Objective: Currently 162-325 mg aspirin is recommended for the treatment of acute coronary syndrome. We tested the effect of an additional loading dose of 250 mg aspirin at the onset of acute coronary syndrome in patients who were already on chronic therapy with 100 mg aspirin.
Design: This was a prospective trial in patients presenting with symptoms suggestive of acute coronary syndrome that included a randomized, double-blind, placebo-controlled trial subgroup.
Setting: An emergency department in a tertiary care center.
Patients: Consecutive patients with symptoms suggestive of acute coronary syndrome were enrolled, including a cohort already on chronic aspirin therapy.
Interventions: Patients received an intravenous infusion of 250 mg aspirin.
Measurements and main results: Platelet function was measured with a platelet function analyzer in 234 patients before and after aspirin infusion. Aspirin infusion prolonged collagen epinephrine closure times in almost all patients. Aspirin infusion further lowered thromboxane B(2) levels in patients with acute coronary syndrome who were on chronic aspirin therapy before admission. Concomitantly, collagen epinephrine closure times increased by 22% from 223 secs (95% confidence interval, 192-255 secs) before to 273 secs (95% confidence interval, 252-294 secs) after aspirin infusion (p < .01). Eleven patients with ST-elevation myocardial infarction on daily aspirin therapy (53%) displayed platelet hyperfunction (collagen epinephrine closure times <193 secs). Additional aspirin infusion further decreased platelet function in these patients with ST-elevation myocardial infarction (30% prolongation of collagen epinephrine closure times; p < .01), and only two patients with ST-elevation myocardial infarction still displayed platelet hyperfunction (p = .02).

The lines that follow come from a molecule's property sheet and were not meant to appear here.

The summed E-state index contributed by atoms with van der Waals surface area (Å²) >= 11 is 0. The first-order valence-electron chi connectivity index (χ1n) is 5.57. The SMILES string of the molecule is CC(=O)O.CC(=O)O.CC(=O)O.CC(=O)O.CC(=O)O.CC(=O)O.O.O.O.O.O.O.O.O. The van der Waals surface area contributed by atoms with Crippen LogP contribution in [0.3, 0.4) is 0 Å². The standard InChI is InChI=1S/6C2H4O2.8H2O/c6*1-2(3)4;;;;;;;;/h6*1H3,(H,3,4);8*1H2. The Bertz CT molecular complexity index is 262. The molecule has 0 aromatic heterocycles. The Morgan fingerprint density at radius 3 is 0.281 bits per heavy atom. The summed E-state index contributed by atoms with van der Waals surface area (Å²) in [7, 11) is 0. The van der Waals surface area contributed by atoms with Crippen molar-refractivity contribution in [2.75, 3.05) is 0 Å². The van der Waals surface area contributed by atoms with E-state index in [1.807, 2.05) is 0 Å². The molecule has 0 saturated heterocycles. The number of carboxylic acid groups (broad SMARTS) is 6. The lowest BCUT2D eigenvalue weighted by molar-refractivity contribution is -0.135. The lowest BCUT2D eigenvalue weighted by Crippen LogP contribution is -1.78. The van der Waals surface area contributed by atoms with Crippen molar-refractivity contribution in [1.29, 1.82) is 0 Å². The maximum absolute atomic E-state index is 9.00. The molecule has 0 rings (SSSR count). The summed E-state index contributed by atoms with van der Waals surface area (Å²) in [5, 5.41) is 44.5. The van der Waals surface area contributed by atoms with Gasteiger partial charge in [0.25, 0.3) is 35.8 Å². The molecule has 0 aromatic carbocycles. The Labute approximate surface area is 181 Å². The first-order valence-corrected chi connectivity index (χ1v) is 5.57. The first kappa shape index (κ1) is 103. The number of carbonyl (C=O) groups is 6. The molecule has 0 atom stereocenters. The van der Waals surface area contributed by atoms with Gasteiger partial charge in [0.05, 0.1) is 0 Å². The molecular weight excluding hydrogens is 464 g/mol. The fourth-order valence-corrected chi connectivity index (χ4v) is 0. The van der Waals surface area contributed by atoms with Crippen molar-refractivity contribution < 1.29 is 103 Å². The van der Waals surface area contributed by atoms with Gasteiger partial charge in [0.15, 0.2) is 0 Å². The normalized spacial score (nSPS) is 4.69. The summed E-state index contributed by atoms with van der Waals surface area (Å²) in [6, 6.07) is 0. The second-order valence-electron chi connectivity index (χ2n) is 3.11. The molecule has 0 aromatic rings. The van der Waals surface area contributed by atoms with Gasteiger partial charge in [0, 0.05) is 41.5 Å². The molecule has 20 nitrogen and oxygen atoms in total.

Conclusion: Aspirin loading in the emergency room further reduced thromboxane B(2) levels and further inhibited platelet function in many patients with acute coronary syndrome already on 100 mg aspirin.